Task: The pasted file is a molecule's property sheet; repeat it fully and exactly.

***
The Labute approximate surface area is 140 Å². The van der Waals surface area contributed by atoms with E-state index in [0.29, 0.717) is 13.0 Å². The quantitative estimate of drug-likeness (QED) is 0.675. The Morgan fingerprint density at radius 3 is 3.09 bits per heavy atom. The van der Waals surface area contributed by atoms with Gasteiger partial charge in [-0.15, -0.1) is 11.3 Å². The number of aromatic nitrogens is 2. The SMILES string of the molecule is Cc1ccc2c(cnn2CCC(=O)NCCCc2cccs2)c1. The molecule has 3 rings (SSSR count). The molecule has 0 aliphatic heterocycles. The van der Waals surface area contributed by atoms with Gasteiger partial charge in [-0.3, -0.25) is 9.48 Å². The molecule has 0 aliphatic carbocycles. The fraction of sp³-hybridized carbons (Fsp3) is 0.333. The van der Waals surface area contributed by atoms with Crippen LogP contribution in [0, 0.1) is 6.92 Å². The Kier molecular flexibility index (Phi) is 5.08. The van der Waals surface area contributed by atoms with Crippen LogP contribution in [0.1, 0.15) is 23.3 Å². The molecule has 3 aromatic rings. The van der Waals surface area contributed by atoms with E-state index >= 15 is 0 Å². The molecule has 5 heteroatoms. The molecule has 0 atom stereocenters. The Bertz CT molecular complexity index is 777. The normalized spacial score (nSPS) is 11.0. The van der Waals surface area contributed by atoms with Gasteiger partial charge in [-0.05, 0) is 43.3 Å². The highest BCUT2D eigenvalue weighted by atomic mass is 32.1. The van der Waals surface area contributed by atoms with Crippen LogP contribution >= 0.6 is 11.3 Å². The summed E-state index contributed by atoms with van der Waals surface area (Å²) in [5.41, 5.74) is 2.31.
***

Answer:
The Labute approximate surface area is 140 Å². The van der Waals surface area contributed by atoms with E-state index in [0.29, 0.717) is 13.0 Å². The quantitative estimate of drug-likeness (QED) is 0.675. The Morgan fingerprint density at radius 3 is 3.09 bits per heavy atom. The van der Waals surface area contributed by atoms with Gasteiger partial charge in [-0.15, -0.1) is 11.3 Å². The number of aromatic nitrogens is 2. The SMILES string of the molecule is Cc1ccc2c(cnn2CCC(=O)NCCCc2cccs2)c1. The molecule has 3 rings (SSSR count). The molecule has 0 aliphatic heterocycles. The van der Waals surface area contributed by atoms with Gasteiger partial charge in [-0.3, -0.25) is 9.48 Å². The molecule has 0 aliphatic carbocycles. The fraction of sp³-hybridized carbons (Fsp3) is 0.333. The van der Waals surface area contributed by atoms with Crippen LogP contribution in [0, 0.1) is 6.92 Å². The Kier molecular flexibility index (Phi) is 5.08. The van der Waals surface area contributed by atoms with Crippen LogP contribution in [0.1, 0.15) is 23.3 Å². The molecule has 3 aromatic rings. The van der Waals surface area contributed by atoms with E-state index >= 15 is 0 Å². The molecule has 5 heteroatoms. The molecule has 0 atom stereocenters. The Bertz CT molecular complexity index is 777. The normalized spacial score (nSPS) is 11.0. The van der Waals surface area contributed by atoms with Gasteiger partial charge in [-0.05, 0) is 43.3 Å². The highest BCUT2D eigenvalue weighted by atomic mass is 32.1. The van der Waals surface area contributed by atoms with Crippen LogP contribution >= 0.6 is 11.3 Å². The summed E-state index contributed by atoms with van der Waals surface area (Å²) in [5.41, 5.74) is 2.31.